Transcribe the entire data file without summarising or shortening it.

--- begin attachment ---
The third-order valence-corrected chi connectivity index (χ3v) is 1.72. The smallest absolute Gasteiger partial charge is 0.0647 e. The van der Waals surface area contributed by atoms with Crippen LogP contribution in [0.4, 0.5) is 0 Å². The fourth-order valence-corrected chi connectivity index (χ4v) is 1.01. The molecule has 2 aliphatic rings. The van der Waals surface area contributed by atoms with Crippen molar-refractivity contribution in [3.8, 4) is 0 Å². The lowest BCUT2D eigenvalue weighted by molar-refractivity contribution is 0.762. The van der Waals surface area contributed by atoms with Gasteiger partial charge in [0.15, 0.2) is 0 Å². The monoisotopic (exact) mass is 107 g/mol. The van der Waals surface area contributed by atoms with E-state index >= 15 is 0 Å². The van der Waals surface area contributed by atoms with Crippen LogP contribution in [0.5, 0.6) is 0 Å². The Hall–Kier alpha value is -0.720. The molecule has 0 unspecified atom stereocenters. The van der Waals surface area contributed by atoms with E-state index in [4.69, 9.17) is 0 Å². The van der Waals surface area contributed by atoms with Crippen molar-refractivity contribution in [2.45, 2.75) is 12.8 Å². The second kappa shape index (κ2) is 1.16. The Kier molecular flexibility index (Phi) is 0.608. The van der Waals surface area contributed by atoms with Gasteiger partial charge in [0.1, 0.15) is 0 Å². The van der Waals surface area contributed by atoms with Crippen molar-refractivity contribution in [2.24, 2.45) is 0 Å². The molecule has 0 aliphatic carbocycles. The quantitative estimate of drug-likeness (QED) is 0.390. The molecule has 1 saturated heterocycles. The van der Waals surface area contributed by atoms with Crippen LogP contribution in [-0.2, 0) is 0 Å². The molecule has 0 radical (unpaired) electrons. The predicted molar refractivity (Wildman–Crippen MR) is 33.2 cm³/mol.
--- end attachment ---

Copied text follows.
The third-order valence-corrected chi connectivity index (χ3v) is 1.72. The smallest absolute Gasteiger partial charge is 0.0647 e. The van der Waals surface area contributed by atoms with Crippen LogP contribution in [0.4, 0.5) is 0 Å². The fourth-order valence-corrected chi connectivity index (χ4v) is 1.01. The molecule has 2 aliphatic rings. The van der Waals surface area contributed by atoms with Crippen molar-refractivity contribution in [3.8, 4) is 0 Å². The lowest BCUT2D eigenvalue weighted by molar-refractivity contribution is 0.762. The van der Waals surface area contributed by atoms with Gasteiger partial charge in [0.15, 0.2) is 0 Å². The monoisotopic (exact) mass is 107 g/mol. The van der Waals surface area contributed by atoms with E-state index >= 15 is 0 Å². The van der Waals surface area contributed by atoms with Crippen LogP contribution in [0.5, 0.6) is 0 Å². The Hall–Kier alpha value is -0.720. The molecule has 0 unspecified atom stereocenters. The van der Waals surface area contributed by atoms with E-state index in [4.69, 9.17) is 0 Å². The van der Waals surface area contributed by atoms with Crippen molar-refractivity contribution in [2.45, 2.75) is 12.8 Å². The second kappa shape index (κ2) is 1.16. The Kier molecular flexibility index (Phi) is 0.608. The van der Waals surface area contributed by atoms with Gasteiger partial charge in [0.1, 0.15) is 0 Å². The van der Waals surface area contributed by atoms with Crippen molar-refractivity contribution in [2.24, 2.45) is 0 Å². The molecule has 0 aliphatic carbocycles. The quantitative estimate of drug-likeness (QED) is 0.390. The molecule has 1 saturated heterocycles. The van der Waals surface area contributed by atoms with Crippen LogP contribution in [-0.2, 0) is 0 Å². The molecule has 0 radical (unpaired) electrons. The predicted molar refractivity (Wildman–Crippen MR) is 33.2 cm³/mol.